With both the Auckland Arts Festival and the Triennial in May that will incorporate international art, we have strong reminders this week of the inexhaustible material artists find in our local life and landscape.
The soil itself is the subject of the big suite of paintings by Michael Shepherd at Whitespace gallery and it is also, in a way, the medium of the work. The artist has always been a technical virtuoso in the use of oil paint, but here he has changed to using a special acrylic paint that allows a huge range of tones. In these paintings the main colour is an organic brown used as a thick impasto, as well as thin spatters that fall like brown rain.
New Zealand artists often convey a sense of unease, and there is a profound concern for the future of our landscape in these paintings.
Most are a uniform size done on rectangular panels, each marked with a vertical row of holes, such as those found in pads where sheets are torn off in turn. This gives the clue to the titles.
Each of the 26 smaller works is called The Invoice Spoken for Anathoth. The holes suggest they are demands for payment.
Anathoth is a reference to a field bought by the prophet Jeremiah when he knew it would be overrun by the enemy, but would be reclaimed.
Other biblical references are in the excellent essay by Elizabeth Rankin with the show.
The paintings show the abuse of the land, but for all their grim power they do not deny the possibility of hope. There is a price to be paid, hence the invoices for the desolation.
Yet these are not tracts. They are contemplations, images with a memorable impact, which work on many levels. A dark pool of waste in a wide landscape is inscribed with "baptism". The tray of an abandoned truck is like an altar stone from the past. Ranks of alien corn are an invading army. The hook of a digger becomes a thing of menace.
A variety of techniques including drips and runs support the emotional effect.
Four bigger paintings have the same mood and levels of thought as the invoice paintings, but are less conspicuously metaphorical. They have the same level of accomplishment, vision and symbolism that make this rare Shepherd exhibition so remarkable.
Another work which has the New Zealand landscape as a principal actor is Temporary Mechanisms by Alex Monteith, who is showing a video work at Gow Langsford in Lorne St. Her work has previously mostly been seen in public galleries, at a previous Triennial and as a Walters Prize finalist.
The video now on show was made in 2011 and is a characteristic work.
The landscape is Muriwai beach, used for the quality of its wet sand at low tide and the spray that dissolves the distance in mist.
The work is described as 2.5 Kilometre Mono Action for a Mirage. It lasts 3.29 seconds. Basically, it is moto-X rider Mark Buxeda riding with the front wheel off the ground. In sum, it is much more than that.
We are looking along the beach where the sand near the water is largely unmarked. The sound effect is waves breaking on the shore. In the distance, in the mist, we can dimly see figures moving.
In the haze a tall figure emerges, apparently topped by a cross. Still in the extreme distance a flag waves, birds fly up and the totem-like figure gets gradually larger, reflected in shallow water. At this stage all is still quiet and the figure is shrouded in mystery as much as in mist. It approaches slowly and there is a sudden and startling end followed by calm again.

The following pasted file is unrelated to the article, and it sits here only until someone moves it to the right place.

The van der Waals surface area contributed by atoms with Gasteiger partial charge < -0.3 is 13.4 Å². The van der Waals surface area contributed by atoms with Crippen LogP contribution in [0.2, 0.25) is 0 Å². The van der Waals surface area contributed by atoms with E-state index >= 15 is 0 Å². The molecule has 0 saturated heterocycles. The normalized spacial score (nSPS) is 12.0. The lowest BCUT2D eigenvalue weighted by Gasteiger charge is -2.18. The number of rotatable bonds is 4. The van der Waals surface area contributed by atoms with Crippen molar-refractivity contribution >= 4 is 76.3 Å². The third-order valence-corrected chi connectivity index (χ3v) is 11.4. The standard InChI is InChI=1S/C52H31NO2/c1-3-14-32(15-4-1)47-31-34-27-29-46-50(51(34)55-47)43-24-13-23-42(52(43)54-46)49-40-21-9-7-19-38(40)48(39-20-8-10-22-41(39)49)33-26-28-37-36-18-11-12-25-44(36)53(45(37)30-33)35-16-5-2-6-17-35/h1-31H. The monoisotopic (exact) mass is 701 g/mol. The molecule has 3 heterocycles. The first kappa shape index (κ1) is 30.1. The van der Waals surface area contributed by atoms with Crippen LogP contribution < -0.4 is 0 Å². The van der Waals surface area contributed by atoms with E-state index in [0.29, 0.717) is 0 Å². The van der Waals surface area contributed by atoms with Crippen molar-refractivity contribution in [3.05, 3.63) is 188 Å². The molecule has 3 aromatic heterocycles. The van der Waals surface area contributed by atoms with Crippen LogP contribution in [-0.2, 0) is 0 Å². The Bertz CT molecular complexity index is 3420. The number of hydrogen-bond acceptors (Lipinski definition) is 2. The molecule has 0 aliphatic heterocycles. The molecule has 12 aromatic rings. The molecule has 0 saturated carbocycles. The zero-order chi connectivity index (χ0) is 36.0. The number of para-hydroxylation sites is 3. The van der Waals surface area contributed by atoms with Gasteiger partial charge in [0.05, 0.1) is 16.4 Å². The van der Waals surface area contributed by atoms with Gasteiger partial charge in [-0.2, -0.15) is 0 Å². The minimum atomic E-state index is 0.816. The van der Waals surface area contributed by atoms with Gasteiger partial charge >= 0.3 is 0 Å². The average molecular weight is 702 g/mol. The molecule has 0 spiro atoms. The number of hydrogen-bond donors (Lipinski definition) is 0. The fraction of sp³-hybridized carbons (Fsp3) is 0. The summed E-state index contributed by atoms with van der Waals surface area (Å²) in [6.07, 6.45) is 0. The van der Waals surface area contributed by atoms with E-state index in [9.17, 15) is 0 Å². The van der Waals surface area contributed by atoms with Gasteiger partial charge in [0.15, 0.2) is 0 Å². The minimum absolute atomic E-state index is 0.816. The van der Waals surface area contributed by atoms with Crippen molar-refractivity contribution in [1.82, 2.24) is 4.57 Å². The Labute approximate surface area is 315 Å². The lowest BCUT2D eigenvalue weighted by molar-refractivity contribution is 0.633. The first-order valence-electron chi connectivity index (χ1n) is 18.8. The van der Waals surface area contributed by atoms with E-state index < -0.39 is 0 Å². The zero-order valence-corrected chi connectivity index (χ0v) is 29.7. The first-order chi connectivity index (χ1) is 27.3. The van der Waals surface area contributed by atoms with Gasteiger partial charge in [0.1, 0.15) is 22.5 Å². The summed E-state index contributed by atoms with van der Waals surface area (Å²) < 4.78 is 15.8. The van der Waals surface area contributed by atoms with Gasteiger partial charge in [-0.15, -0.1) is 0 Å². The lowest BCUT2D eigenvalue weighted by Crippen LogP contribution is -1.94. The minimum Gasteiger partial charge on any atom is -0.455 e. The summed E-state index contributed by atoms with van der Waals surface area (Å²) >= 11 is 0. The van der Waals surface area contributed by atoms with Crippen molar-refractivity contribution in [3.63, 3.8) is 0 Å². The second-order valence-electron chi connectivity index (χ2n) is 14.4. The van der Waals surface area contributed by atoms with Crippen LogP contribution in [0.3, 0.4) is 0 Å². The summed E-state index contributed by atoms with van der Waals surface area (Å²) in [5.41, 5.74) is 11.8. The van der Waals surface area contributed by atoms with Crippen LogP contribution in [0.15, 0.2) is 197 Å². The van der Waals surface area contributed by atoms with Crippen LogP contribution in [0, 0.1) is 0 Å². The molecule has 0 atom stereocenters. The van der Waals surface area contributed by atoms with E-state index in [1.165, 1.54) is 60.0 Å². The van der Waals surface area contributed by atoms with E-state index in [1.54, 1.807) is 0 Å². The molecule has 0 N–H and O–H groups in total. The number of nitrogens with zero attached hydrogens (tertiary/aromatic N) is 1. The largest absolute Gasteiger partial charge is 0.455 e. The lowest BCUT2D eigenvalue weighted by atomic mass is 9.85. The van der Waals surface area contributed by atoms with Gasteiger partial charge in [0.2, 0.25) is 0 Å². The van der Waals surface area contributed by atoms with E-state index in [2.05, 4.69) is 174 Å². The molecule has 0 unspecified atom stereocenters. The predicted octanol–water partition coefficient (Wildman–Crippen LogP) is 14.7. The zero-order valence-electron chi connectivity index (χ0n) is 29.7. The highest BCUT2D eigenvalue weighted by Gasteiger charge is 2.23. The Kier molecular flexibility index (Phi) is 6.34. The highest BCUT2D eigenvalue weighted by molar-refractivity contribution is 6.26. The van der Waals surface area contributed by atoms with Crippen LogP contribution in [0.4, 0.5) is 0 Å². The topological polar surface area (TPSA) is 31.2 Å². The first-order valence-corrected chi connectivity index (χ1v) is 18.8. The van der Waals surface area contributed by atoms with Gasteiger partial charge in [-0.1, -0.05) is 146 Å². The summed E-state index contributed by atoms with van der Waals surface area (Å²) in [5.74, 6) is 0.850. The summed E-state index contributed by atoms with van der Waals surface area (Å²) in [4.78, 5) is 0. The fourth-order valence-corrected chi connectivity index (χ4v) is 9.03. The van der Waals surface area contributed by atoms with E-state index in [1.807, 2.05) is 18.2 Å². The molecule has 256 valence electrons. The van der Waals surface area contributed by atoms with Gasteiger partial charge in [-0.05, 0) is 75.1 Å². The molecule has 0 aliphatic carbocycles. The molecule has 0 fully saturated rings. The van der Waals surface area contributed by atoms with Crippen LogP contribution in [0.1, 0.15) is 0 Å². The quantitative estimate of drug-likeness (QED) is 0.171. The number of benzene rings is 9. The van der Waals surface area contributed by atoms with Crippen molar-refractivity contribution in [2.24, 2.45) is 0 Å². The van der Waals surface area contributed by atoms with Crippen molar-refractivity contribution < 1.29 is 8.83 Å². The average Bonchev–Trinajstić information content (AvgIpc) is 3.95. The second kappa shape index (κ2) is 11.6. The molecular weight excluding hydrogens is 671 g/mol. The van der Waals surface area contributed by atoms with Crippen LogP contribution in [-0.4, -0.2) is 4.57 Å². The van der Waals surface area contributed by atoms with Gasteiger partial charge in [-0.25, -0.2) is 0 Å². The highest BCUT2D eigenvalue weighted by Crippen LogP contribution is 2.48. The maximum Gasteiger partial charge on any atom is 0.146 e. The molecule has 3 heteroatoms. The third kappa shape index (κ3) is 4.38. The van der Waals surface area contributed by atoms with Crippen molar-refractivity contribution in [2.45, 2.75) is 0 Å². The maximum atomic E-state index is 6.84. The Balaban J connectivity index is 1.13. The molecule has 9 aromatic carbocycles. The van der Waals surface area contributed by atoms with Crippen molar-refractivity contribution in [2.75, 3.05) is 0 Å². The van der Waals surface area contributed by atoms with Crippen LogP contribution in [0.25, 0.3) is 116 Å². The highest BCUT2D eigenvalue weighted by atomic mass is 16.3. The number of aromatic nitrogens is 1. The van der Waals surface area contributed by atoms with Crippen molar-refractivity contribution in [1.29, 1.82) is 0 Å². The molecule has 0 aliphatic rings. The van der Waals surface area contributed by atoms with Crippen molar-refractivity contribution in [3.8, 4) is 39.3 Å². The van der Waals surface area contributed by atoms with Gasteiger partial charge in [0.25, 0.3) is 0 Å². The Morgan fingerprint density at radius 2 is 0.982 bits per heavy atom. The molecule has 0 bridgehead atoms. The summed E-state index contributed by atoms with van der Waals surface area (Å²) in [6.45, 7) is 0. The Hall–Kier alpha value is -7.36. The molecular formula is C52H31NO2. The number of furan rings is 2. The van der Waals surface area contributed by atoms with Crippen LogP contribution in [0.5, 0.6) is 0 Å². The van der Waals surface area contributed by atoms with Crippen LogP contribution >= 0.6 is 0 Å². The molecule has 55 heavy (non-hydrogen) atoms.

The work has elements of myth alongside the modern documentary reality. The mysterious figure has the strangeness of a dream. It is a monster emerging tall, strange and anonymous from the mist. There is no explanation or story.
It is complete in itself as an experience - and a very striking one.
Something also very New Zealand comes to us by way of London. Casey Moore is a New Zealand-born, London-based photographer, and his subjects, on display at FHE, come from the collections of the British Museum and may have been collected as early as the voyages of Captain Cook. The giant weta, the puriri moth and the giant bush dragonfly all have a special place in our fauna and imagination. These three are shown in exceptionally large, sharply detailed black-and-white prints.
The traditional process and use of silver gelatin paper convey both the delicate transparence of the dragonfly's wings and the polished leather hardness of its upper body.
Every hook and spike of the weta is there to give it horrid presence, and the hair on the back of the moth is like a fur coat.
It is a small exhibition, but brilliantly revealing.
At the galleries
What: Anathoth and Other Pottles by Michael Shepherd
Where and when: Whitespace, 12 Crummer Rd, Ponsonby, to March 17
TJ says: Exceptionally rich both in imagery and paint quality, this exhibition stresses damage to the land but hints at redemption.
What: Temporary Mechanisms by Alex Monteith
Where and when: Gow Langsford Gallery, 26 Lorne St, to March 16
TJ says: A video that is a stunning tour de force combining documentary with poetic use of misty beach landscape and mythical force.
What: Anostostomatidae and Friends by Casey Moore
Where and when: FHE Galleries, 2 Kitchener St, to March 16
TJ says: The Latin in the title of the show refers to the giant weta which, with the equally iconic puriri moth and giant bush dragonfly, is seen in extraordinary detail in exceptionally large black and white photographs.The Invoice Spoken for Anathoth by Michael Shepherd, left; The Dragonfly, by Casey Moore, centre; and the video 2.5 Kilometre Mono Action for a Mirage by Alex Monteith.
For gallery listings, see www.nzherald.co.nz/arts